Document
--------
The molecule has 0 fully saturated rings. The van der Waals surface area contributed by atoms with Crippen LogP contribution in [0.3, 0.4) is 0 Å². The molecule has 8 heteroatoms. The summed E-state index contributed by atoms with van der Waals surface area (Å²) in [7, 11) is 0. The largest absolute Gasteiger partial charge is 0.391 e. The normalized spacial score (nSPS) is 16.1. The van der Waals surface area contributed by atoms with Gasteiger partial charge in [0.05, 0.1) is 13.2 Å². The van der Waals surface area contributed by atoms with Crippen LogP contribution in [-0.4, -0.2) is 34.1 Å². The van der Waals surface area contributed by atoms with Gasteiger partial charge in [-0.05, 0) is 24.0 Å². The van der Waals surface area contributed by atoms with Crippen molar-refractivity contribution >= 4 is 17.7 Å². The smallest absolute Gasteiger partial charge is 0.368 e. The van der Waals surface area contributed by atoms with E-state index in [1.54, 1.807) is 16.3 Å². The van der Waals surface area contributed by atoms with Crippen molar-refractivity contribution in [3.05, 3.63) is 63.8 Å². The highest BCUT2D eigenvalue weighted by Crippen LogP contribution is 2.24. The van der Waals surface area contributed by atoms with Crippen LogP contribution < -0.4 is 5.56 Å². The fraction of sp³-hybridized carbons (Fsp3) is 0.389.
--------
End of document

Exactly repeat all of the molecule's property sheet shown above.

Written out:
The molecule has 0 fully saturated rings. The van der Waals surface area contributed by atoms with Crippen LogP contribution in [0.3, 0.4) is 0 Å². The molecule has 8 heteroatoms. The summed E-state index contributed by atoms with van der Waals surface area (Å²) in [7, 11) is 0. The largest absolute Gasteiger partial charge is 0.391 e. The normalized spacial score (nSPS) is 16.1. The van der Waals surface area contributed by atoms with Gasteiger partial charge in [0.05, 0.1) is 13.2 Å². The van der Waals surface area contributed by atoms with Crippen LogP contribution in [-0.4, -0.2) is 34.1 Å². The van der Waals surface area contributed by atoms with Gasteiger partial charge in [-0.05, 0) is 24.0 Å². The van der Waals surface area contributed by atoms with Crippen molar-refractivity contribution >= 4 is 17.7 Å². The smallest absolute Gasteiger partial charge is 0.368 e. The van der Waals surface area contributed by atoms with E-state index in [1.54, 1.807) is 16.3 Å². The van der Waals surface area contributed by atoms with Crippen molar-refractivity contribution in [3.05, 3.63) is 63.8 Å². The highest BCUT2D eigenvalue weighted by Crippen LogP contribution is 2.24. The van der Waals surface area contributed by atoms with Crippen LogP contribution < -0.4 is 5.56 Å². The fraction of sp³-hybridized carbons (Fsp3) is 0.389.